Three invasive plants were described throughout the villages, including the thorny mesquite tree “woyane hara” (Prosopis juliflora), which is considered the worst, taking over rangelands, reducing water access, making livestock movement difficult, and providing cover for predators including lions and hyenas. One of P. juliflora's most damaging impacts is the reduction in forage for livestock, with pastoralists noting the need to travel over 10km to access grass, leading to conflict with Somali clans and resulting in cattle theft and killings. As one pastoralist noted “wherever there is woyane, there is no grass”.Afar pastoralists displaying two of the region's most problematic invasive species: P. juliflora (L) and C. grandiflora (R) A sentiment supported by the nods and grunts of other community members sitting nearby. “Wola howla” (Parthenium hysterophorus) is a national invader that is not prevalent in Afar yet but is starting to encroach on farmlands and rangelands, producing pollen that causes acute allergies and sinus problems and if eaten by camels, makes their milk bitter. “Halemero” (Cryptostegia grandiflora), is the newest invader to the region. Commonly known as rubber vine, this plant is poisonous to livestock, and kills native trees by growing up into their canopy and choking out their access to sunlight. As one pastoralist bluntly stated, “where halemero grows, nothing else will”. Villages where C. grandiflora densities are low did not view the vine as a major threat, yet P. juliflora which is considered one of the highest priority invasive species in Ethiopia, was once viewed with similar ambivalence. Limited work has been done assessing the newly established C. grandiflora, but its rapid expansion warrants attention. The vine was noted to kill native trees around the Awash River that are extremely important to pastoral livelihoods. We catalogued eight native tree species threatened by C. grandiflora, that are critical sources of fuelwood for pastoralists, but also provide an array of other services. The three most important fuelwood species alone, locally called “kasalto” (Acacia nilotica), “adado” (Acacia senegalis) and “kilaito” (Combretum aculeatum), collectively provide nine distinct services including charcoal, construction, cosmetic, firewood, food, livestock fodder and forage, wildlife forage, medicinal, and shade uses.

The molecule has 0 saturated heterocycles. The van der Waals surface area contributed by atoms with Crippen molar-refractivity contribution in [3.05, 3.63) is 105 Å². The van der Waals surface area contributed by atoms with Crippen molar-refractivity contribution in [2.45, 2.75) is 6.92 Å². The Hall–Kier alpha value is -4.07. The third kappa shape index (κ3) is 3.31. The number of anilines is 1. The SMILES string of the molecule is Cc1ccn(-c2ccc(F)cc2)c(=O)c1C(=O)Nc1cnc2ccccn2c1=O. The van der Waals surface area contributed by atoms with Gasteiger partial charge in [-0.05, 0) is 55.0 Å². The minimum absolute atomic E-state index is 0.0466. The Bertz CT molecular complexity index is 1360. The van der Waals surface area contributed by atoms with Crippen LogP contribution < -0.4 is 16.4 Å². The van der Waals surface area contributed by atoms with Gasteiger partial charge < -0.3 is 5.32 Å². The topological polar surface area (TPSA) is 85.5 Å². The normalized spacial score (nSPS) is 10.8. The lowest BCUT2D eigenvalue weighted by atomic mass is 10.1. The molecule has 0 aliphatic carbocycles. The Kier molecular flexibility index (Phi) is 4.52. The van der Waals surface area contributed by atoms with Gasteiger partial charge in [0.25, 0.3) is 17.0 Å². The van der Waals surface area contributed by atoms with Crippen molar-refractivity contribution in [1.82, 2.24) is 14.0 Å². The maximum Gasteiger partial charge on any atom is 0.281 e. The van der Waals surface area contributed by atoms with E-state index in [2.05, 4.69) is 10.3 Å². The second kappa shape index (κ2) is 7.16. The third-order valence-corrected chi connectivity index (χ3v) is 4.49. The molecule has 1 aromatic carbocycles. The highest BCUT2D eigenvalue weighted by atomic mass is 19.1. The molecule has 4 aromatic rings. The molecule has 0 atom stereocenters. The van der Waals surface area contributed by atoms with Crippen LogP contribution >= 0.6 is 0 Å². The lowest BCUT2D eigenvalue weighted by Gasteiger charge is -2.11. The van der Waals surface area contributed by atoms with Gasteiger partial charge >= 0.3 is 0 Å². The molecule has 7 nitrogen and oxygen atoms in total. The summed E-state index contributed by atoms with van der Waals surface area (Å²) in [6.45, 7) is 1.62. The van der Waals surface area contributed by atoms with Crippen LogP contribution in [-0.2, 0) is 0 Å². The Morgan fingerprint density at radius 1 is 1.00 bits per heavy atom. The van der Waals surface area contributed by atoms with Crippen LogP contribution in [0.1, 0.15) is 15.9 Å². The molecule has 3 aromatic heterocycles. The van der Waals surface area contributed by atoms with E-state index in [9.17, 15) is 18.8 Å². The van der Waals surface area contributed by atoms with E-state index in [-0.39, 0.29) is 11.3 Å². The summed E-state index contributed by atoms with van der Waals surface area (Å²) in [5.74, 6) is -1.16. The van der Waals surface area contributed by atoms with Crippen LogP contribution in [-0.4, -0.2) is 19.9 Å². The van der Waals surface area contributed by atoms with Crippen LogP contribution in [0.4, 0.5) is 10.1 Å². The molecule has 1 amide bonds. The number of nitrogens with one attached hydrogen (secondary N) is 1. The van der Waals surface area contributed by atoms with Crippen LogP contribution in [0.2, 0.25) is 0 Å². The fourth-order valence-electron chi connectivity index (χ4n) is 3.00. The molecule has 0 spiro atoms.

Participants showed us locations of the different invasive species and GPS points were taken of each, to be used in conjunction with the participatory mapping data to help model the suitable habitat of invaders across the region. Successful control of invasive species depends on early detection and rapid response, which is often best achieved through meaningful collaboration with local communities that live on the affected landscapes. We will be back in Afar later this year to share preliminary risk assessment maps to the same villages and continue to engage in shared learning between Colorado State University and the pastoral villages, to help address this pressing issue.

Matt Luizza is PhD student in the Graduate Degree Program in Ecology (GDPE) and USDA NIFA Fellow through the Natural Resource Ecology Laboratory. He is co-advised by Paul Evangelista (NREL) and Michele Betsill (Department of Political Science).

Tewodros Wakie is also PhD student in the Graduate Degree Program in Ecology (GDPE) and USDA NIFA Fellow through the Natural Resource Ecology Laboratory. He is co-advised by Melinda Laituri (ESS) and Paul Evangelista (NREL).